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By Jay Cost

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Hill Democrats Demand Committee Power Back

The Hill reports this morning that Democratic backbenchers are now demanding the House committees get their power back.

A group of more than 50 House Democrats has penned a letter to Majority Leader Steny Hoyer (D-Md.) imploring him to "restore this institution" and see that the House returns to a "regular order" process of legislating.

The letter, signed by a large number of the conservative Blue Dog Coalition and the centrist New Democratic Coalition, has not yet been sent. Members are still gathering signatures in an effort to send the strongest signal possible to all top House Democrats that the caucus is up in arms over the top-down method of legislating employed by Democrats since late last year. [...]

Since last year, many senior House Democrats -- many of them subcommittee chairmen -- have grown overly frustrated with how only small and select bands of legislators have been responsible for writing bills, such as the $700 billion Wall Street bailout as well as much of the $819 billion economic stimulus bill.

Democratic leaders have acknowledged that the "regular order" process of methodically developing and writing bills in subcommittees and committees has been abandoned recently. But they have defended the handling of such sensitive and important legislation by only an exclusive group of leadership and senior lawmakers as a necessary tactic during exceptional times. [...]

Now at least 50 Democrats are calling the Speaker's hand.

"Committees must function thoroughly and inclusively, and cooperation must ensue between the parties and the houses to ensure that our legislative tactics enable rather than impede progress," the members wrote. "In general, we must engender an atmosphere that allows partisan games to cease and collaboration to succeed."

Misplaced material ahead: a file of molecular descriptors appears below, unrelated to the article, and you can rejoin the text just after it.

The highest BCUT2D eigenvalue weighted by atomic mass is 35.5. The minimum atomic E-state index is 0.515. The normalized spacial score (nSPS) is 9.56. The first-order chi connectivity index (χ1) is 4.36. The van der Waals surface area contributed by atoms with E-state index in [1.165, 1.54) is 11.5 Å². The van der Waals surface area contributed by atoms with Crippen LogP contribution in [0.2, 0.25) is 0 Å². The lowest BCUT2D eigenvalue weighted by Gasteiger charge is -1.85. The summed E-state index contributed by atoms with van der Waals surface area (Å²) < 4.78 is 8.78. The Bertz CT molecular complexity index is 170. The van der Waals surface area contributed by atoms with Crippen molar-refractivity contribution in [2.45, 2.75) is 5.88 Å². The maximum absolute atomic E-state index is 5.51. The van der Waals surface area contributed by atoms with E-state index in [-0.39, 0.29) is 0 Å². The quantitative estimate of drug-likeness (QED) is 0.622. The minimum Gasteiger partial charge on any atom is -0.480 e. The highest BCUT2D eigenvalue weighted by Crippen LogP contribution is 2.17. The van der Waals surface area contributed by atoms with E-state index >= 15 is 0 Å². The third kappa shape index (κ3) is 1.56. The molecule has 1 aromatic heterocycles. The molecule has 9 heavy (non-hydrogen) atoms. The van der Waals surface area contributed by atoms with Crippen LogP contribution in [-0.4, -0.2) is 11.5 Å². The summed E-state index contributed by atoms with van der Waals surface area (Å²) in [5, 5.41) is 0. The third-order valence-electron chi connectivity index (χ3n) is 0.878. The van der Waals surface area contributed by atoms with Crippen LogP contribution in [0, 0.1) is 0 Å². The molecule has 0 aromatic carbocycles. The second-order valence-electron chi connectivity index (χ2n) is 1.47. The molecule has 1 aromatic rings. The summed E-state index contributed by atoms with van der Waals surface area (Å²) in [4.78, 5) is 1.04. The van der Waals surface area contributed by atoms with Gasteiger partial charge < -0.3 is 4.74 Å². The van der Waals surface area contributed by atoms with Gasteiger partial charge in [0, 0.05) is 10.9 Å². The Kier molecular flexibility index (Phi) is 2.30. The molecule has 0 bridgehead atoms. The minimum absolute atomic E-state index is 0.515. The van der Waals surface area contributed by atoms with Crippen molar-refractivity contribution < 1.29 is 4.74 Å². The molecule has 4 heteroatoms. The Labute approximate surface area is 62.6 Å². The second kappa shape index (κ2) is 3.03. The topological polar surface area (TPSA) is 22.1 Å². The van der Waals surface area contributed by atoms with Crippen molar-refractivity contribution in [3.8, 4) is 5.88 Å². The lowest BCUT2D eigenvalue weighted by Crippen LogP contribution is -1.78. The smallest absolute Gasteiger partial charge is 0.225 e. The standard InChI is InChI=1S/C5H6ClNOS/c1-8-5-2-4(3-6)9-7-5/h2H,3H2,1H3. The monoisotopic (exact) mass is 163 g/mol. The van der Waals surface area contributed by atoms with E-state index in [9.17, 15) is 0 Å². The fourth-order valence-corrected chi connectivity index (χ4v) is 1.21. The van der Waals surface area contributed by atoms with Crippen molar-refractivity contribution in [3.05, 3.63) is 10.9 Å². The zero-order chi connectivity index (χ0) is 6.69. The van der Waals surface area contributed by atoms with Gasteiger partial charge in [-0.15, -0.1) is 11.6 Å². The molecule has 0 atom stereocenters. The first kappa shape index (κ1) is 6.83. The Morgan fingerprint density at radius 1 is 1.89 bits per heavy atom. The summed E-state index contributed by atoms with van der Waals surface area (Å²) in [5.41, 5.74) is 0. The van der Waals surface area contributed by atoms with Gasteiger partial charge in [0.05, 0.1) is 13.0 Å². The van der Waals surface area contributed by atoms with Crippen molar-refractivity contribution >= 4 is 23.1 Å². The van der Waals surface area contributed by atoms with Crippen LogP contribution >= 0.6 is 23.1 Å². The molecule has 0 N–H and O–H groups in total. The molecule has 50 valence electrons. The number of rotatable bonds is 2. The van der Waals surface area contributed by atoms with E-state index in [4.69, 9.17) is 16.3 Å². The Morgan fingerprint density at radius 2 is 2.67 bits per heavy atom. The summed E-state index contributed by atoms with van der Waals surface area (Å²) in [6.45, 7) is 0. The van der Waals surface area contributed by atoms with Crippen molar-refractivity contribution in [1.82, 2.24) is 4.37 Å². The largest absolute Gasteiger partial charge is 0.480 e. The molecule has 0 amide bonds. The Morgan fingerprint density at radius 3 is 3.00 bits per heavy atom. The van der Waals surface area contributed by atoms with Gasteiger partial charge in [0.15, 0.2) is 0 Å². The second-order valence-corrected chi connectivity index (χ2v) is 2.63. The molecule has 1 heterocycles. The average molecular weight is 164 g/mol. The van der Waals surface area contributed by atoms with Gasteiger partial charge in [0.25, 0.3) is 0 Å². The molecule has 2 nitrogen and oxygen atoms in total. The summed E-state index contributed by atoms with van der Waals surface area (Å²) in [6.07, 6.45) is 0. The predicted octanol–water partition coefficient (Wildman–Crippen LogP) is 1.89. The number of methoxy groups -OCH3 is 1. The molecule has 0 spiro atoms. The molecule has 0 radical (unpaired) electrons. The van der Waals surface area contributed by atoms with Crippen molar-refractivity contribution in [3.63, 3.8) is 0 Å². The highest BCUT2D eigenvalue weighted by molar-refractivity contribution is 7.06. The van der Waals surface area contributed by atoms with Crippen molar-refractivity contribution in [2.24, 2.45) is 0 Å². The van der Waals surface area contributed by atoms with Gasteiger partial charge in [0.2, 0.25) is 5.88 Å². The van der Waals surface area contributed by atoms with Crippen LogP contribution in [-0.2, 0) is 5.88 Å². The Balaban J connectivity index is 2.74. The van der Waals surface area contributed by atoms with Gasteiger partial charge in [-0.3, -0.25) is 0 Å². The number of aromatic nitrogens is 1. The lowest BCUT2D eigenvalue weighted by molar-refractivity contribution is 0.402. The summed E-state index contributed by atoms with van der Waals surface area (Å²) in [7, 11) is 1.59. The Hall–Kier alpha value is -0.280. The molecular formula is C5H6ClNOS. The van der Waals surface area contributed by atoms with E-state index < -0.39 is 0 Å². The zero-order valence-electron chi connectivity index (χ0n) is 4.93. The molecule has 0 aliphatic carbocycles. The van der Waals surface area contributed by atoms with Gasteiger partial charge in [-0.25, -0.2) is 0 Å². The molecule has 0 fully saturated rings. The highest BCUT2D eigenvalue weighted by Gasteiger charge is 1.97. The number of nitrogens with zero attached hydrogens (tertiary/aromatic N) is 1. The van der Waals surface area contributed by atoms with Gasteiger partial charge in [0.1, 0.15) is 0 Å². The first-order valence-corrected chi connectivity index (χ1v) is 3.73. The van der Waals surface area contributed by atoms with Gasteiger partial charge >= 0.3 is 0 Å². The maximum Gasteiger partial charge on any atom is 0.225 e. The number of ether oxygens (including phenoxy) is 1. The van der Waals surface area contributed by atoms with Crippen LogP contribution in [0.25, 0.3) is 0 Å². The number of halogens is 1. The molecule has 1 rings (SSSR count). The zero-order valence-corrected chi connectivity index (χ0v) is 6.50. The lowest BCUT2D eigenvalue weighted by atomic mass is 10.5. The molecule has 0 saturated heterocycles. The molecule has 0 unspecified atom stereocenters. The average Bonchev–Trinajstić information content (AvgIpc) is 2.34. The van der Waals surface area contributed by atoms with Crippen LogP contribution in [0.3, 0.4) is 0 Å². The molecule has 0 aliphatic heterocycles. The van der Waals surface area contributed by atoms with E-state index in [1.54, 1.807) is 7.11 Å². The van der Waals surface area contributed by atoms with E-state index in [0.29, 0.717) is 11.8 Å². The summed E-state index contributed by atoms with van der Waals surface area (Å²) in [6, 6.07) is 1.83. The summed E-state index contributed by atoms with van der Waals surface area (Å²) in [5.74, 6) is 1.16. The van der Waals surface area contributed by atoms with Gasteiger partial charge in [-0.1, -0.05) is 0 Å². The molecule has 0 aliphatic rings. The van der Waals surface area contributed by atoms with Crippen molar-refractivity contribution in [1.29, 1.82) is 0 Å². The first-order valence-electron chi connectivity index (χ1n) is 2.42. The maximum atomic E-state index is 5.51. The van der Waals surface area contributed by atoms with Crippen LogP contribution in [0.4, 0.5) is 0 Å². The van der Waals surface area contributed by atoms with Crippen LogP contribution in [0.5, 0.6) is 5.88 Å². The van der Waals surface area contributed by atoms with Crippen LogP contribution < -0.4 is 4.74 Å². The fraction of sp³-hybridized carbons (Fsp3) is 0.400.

The House has not always had a strong committee system. "Uncle" Joe Cannon, for instance, was Speaker of the House from 1903 until 1911. He ruled with an iron fist, using the power of appointment to dominate the committees. Finally a group of insurgent Republicans, along with Democrats, revolted in 1911, stripped the Speaker of his power, and distributed it to the committees.

Committee power has ebbed and flowed over the years, but note the mentioning of subcommittee chairmen in the Hill writeup. Subcommittees have become increasingly important in the House as a way for members to develop policy expertise as well niche power bases. These days, if you chair a House subcommittee, your legislative domain is relatively small - but within that domain you typically have a great deal of power. [Actually, a great example of this power can be seen in Charlie Wilson's War.] Contrast this situation to the Senate, where fewer senators (but a policy domain as large as the House) means that senators must be generalists.

By legislating without the committees, Pelosi is upsetting the apple cart - and their response is a great reminder that, in this country, it is not partisanship above all else. The parties serve as a centripetal force in our system, centralizing power as our Constitution disperses it. However, partisanship in the government has its limits. Democratic and Republicans members of Congress are interested in protecting their own personal power because, ultimately, they stand for reelection as individuals. These backbenchers (and note that ideologically, they seem to be to the right of Pelosi) want their power bases back, and apparently are willing to embarrass (just slightly!) their Speaker by making a public demand.

-Jay Cost